Delayed Tax Deadline Nears for Flooding Victims in Houston
Relief available on tax return for taxpayers with unreimbursed losses
When Houston flooded so close to the April tax deadline, affected taxpayers who had waited to file their 2015 returns until the deadline got a new one: September 1, 2016. But it isn’t just those who were waiting until the last minute to file who can find tax relief to help their recovery from the flooding. Taxpayers with unreimbursed losses may get a substantial tax benefit by claiming their losses on their 2015 or 2016 return.
“Taxpayers need to know when there is monetary relief in the form of their tax return,” said Kathy Pickering, executive director of The Tax Institute at H&R Block. “We have tax professionals available year-round to help our neighbors get back on track wherever disaster strikes and whenever their tax deadline falls.”
Taxpayers in the following Texas counties may be eligible for tax relief:
- Fort Bend
- San Jacinto
Casualty loss deductions can provide substantial tax relief
Many homeowner’s and renter’s insurance policies have restrictions, including some that don’t cover flooding. Claiming unreimbursed expenses as casualty losses for damaged or lost property is a way taxpayers can find financial relief for their recovery costs. This includes deductibles on any disaster-related claims.
Both the number of taxpayers who claim a casualty loss in a given year and the losses claimed can vary. For example, in 2005 more than 800,000 taxpayers claimed casualty losses including those related to Hurricane Katrina and the other Gulf Coast hurricanes. The average loss claimed was about $18,000. In 2012 about 160,000 taxpayers claimed casualty losses including those related to Hurricane Sandy but the average loss claimed was almost $31,000.
Taxpayers face important choice about when to deduct casualty loss
Taxpayers in a federal disaster area who incur disaster-related casualty losses have a choice about when to claim their losses. A disaster-related casualty loss may either be claimed on a tax return for the year the disaster occurred or on the prior year’s original or amended return.
For example, a loss occurring in 2016 may be claimed on the taxpayer’s 2016 tax return filed in 2017, or on an original or amended 2015 return filed in 2016. While claiming the loss on the 2015 return results in a faster tax refund, waiting to claim the loss may result in greater tax savings.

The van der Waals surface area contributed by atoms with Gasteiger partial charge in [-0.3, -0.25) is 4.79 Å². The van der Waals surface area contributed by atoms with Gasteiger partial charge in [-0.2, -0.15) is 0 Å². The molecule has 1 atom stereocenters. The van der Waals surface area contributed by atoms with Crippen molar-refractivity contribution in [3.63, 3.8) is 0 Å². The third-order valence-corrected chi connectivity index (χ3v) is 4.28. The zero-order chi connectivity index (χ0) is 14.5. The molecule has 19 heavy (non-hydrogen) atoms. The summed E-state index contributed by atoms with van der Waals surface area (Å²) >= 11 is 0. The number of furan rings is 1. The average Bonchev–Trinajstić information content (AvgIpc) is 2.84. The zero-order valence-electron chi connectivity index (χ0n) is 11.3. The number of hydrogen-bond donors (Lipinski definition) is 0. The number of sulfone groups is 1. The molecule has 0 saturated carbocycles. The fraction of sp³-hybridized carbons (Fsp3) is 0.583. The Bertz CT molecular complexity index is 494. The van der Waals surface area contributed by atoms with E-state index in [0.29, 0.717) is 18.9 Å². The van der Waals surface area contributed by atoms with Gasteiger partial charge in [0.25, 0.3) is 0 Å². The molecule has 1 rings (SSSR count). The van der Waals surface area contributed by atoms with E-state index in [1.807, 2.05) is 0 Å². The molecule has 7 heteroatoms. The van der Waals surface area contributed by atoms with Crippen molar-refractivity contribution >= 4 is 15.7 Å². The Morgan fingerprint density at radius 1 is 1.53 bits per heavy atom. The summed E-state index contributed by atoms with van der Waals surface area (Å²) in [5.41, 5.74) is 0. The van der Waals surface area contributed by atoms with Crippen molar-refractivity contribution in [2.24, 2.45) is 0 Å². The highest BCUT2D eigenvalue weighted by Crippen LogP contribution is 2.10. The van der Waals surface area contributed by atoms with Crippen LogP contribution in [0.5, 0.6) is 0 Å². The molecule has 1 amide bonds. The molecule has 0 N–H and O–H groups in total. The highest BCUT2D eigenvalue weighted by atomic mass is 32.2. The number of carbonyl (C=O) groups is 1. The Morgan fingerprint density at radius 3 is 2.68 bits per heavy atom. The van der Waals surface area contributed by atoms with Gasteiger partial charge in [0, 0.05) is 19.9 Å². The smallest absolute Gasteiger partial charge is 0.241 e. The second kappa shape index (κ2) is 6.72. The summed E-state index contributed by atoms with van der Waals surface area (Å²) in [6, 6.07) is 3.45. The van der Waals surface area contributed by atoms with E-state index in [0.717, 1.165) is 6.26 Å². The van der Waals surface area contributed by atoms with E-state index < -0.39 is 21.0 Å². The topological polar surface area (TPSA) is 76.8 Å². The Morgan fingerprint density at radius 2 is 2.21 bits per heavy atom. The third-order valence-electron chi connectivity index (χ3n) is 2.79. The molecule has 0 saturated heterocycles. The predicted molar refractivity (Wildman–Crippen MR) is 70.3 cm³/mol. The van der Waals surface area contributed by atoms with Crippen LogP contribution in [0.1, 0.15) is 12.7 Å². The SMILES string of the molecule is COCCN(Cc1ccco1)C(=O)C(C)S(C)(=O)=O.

“Tax forecasting and planning plays an important but complex role in recovering from a disaster,” said Pickering. “Taxpayers have to weigh their need for additional resources to cover their immediate costs against their projected tax outcome of waiting to claim the loss on the current year return they’ll file next year. They also need to consider the time it will take to calculate and substantiate their deductible loss.”
For example, if a Houston-area taxpayer had $10,000 in unreimbursed losses related to the April 17, 2016 flooding, they could amend their 2015 return they had already filed to claim those losses. This would accelerate the tax benefit which could help them if they need that benefit as early as possible. However, if the taxpayer expects to have higher income and a higher tax liability in 2016, they may choose to wait until they file their 2016 return to claim the casualty losses to offset that increase.
Record requests from affected taxpayers will be expedited
Affected taxpayers may need to reconstruct tax records lost in the disaster in order to apply for a disaster loan or grant. The IRS will waive the usual fees and expedite requests for a copy of a tax return (Form 4506) or for a transcript of a tax return (Form 4506-T).
“H&R Block clients can visit a retail tax office to get copies of their tax returns or access their MyBlock account, even if they prepared their taxes on their own using H&R Block software,” Pickering said.
H&R Block or Block Advisors clients can visit any year-round office for tax assistance and to request copies of tax returns prepared in H&R Block offices or using H&R Block software. Taxpayers may also contact the IRS at (800) 829-1040 or www.irs.gov to get copies of past tax returns and transcripts.
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